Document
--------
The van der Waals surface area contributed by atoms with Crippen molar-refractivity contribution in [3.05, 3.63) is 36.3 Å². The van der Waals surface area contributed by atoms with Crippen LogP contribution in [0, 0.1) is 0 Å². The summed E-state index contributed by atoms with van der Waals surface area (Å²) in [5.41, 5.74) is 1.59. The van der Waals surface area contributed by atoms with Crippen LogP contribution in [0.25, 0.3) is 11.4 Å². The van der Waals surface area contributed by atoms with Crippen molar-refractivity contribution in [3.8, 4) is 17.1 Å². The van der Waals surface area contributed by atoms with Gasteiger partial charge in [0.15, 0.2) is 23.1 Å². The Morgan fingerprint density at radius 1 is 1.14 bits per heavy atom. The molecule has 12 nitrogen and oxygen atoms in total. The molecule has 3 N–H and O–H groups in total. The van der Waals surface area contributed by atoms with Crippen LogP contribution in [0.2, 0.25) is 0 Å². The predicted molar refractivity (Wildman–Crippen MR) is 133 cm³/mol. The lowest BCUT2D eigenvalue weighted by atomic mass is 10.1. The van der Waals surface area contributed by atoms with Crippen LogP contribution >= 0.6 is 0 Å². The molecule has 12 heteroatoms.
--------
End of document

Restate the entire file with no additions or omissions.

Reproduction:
The van der Waals surface area contributed by atoms with Crippen molar-refractivity contribution in [3.05, 3.63) is 36.3 Å². The van der Waals surface area contributed by atoms with Crippen LogP contribution in [0, 0.1) is 0 Å². The summed E-state index contributed by atoms with van der Waals surface area (Å²) in [5.41, 5.74) is 1.59. The van der Waals surface area contributed by atoms with Crippen LogP contribution in [0.25, 0.3) is 11.4 Å². The van der Waals surface area contributed by atoms with Crippen molar-refractivity contribution in [3.8, 4) is 17.1 Å². The van der Waals surface area contributed by atoms with Gasteiger partial charge in [0.15, 0.2) is 23.1 Å². The Morgan fingerprint density at radius 1 is 1.14 bits per heavy atom. The molecule has 12 nitrogen and oxygen atoms in total. The molecule has 3 N–H and O–H groups in total. The van der Waals surface area contributed by atoms with Crippen LogP contribution in [0.2, 0.25) is 0 Å². The predicted molar refractivity (Wildman–Crippen MR) is 133 cm³/mol. The lowest BCUT2D eigenvalue weighted by atomic mass is 10.1. The van der Waals surface area contributed by atoms with Crippen LogP contribution >= 0.6 is 0 Å². The molecule has 12 heteroatoms.